Keurig executives have said that unlicensed K-cups have taken 14 per cent of the market. To counter the growth of these often-cheaper rivals, Keurig is launching a new version of its brewing system and also seeking to lure unlicensed K-cup makers into becoming licensed partners.

It's now been 30 years since the first espresso machine was installed in a Starbucks store, and it was obvious to me in short order, simply by observing employee and customer behavior, that once coffee made on the spot, from freshly-roasted and just-ground beans, was "in the air" all other means of brewing coffee would be relegated to, at best, second-class status. The problem was - and is - that the espresso machine even without the uniquely American problem of obscene sizes and far too much milk, is an ill-suited vehicle for brewing coffee that clearly and acccurately reflects country-of-origin flavors, as opposed to those that are the result of extreme concentration of the beverage and degree of roast. 
The Clover has come and gone, joining The Coffee Connection in the list of things Starbucks purchased only in order to keep them from flourishing. The Steampunk is no Clover replacement, ditto with the Blossom, and while I love the Aeropress and Clever dripper I don't think there are enough decimals at my disposal to measure how small their current as well as potential future market share might be. We really need someone from outside of coffee to invent the iPhone of single cup brewers, for both commercial and home use (the Trifecta seems to be the only noble failure along these lines, suffering from excess complexity and, sadly, guilt by association with a now-innovative company that historically was one of the worst laggards when it came to addressing specialty coffee needs).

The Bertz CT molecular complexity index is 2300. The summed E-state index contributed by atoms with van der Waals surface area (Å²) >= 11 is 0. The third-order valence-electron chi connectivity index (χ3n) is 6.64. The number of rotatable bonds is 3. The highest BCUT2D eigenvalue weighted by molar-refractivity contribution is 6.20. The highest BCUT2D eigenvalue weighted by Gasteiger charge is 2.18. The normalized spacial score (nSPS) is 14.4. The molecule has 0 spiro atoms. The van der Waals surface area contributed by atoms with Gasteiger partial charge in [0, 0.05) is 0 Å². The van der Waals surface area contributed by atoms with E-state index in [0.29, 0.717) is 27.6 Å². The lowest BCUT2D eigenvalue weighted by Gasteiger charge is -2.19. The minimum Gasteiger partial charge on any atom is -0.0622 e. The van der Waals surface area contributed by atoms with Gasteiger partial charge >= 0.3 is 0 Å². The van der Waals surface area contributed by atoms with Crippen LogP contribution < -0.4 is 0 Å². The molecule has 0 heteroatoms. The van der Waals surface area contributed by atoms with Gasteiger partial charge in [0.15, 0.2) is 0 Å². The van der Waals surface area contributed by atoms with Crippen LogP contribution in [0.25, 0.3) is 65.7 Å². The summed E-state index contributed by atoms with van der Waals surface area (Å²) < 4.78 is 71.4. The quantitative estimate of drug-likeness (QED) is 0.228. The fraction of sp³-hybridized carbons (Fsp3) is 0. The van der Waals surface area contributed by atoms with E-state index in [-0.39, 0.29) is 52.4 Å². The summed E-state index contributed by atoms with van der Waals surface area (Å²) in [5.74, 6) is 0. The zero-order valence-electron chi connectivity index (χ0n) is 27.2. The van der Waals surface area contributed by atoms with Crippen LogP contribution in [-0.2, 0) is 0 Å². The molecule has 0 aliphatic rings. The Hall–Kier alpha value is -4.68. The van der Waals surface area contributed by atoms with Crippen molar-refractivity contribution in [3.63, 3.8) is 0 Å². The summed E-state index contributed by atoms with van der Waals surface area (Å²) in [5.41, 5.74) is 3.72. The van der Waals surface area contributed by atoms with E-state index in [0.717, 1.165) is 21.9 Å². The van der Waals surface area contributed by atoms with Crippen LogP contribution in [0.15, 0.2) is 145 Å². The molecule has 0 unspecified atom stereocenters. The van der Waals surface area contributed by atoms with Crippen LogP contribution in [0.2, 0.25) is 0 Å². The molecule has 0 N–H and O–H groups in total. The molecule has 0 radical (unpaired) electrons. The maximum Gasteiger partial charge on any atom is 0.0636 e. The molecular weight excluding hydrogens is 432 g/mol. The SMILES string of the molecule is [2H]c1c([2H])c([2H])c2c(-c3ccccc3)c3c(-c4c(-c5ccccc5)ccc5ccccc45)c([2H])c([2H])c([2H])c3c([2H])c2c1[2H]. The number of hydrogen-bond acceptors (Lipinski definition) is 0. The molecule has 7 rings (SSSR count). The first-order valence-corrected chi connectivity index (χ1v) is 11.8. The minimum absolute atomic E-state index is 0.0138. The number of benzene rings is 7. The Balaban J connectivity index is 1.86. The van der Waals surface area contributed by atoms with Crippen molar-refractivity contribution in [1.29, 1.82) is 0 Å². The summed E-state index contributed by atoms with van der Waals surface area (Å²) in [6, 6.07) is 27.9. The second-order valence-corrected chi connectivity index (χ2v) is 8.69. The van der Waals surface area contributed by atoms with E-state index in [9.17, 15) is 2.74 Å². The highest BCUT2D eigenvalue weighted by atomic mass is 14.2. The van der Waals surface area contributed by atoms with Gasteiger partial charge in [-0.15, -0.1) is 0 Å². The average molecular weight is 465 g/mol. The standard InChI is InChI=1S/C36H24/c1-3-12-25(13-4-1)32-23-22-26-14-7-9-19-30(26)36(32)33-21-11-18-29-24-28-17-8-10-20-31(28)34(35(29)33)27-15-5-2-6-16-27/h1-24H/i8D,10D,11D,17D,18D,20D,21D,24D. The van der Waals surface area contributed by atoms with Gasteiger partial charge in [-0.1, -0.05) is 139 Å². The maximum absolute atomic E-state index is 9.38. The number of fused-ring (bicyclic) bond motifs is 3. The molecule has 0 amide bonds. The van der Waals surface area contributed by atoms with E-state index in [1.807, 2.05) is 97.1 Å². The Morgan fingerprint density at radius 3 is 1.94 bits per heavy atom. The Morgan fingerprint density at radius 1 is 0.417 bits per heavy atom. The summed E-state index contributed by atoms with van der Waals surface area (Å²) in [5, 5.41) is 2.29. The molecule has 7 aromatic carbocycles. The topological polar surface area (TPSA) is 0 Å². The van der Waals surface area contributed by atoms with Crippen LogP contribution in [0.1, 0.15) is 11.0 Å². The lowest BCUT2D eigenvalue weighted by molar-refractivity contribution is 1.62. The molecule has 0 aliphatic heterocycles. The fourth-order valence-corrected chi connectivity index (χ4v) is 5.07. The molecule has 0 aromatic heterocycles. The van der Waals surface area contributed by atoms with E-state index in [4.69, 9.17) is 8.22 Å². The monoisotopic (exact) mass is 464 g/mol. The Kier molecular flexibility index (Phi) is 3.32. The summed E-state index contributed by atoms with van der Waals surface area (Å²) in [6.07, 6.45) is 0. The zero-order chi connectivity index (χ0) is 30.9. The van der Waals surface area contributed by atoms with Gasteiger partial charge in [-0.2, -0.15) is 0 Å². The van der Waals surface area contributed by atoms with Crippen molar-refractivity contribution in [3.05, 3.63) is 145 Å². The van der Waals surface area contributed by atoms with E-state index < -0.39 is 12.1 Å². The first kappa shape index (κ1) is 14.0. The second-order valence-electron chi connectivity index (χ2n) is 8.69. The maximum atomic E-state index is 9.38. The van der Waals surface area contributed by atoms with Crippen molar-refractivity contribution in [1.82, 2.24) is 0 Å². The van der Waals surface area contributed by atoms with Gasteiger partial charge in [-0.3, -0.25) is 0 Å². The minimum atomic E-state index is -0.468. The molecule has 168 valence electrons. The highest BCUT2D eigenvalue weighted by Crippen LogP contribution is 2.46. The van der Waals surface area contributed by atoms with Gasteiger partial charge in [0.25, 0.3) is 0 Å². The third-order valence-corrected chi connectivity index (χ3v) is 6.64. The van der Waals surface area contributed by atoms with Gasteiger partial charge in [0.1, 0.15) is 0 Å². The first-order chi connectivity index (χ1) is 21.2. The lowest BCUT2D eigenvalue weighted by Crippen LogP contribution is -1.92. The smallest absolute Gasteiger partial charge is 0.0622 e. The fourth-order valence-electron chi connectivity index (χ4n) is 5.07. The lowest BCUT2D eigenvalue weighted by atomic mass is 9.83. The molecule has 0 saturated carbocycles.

There's room for many approaches, but I hope one of the take-aways is that if those of us who really love and care about great origin coffee don't make it easy, convenient and affordable for the consumer to brew it - and instead work hard at making the simple seem esoteric and what should be inexpensive and easily repeatable into something only the rich can afford - we will be pushed further to the margins of the marketplace. Already (as I pointed out in my previous piece on the Sprudge article) the supposed cutting-edge of specialty coffee is talking only amongst itself, while the roasters mentioned in this article just go on making money hand over fist meeting actual consumer needs.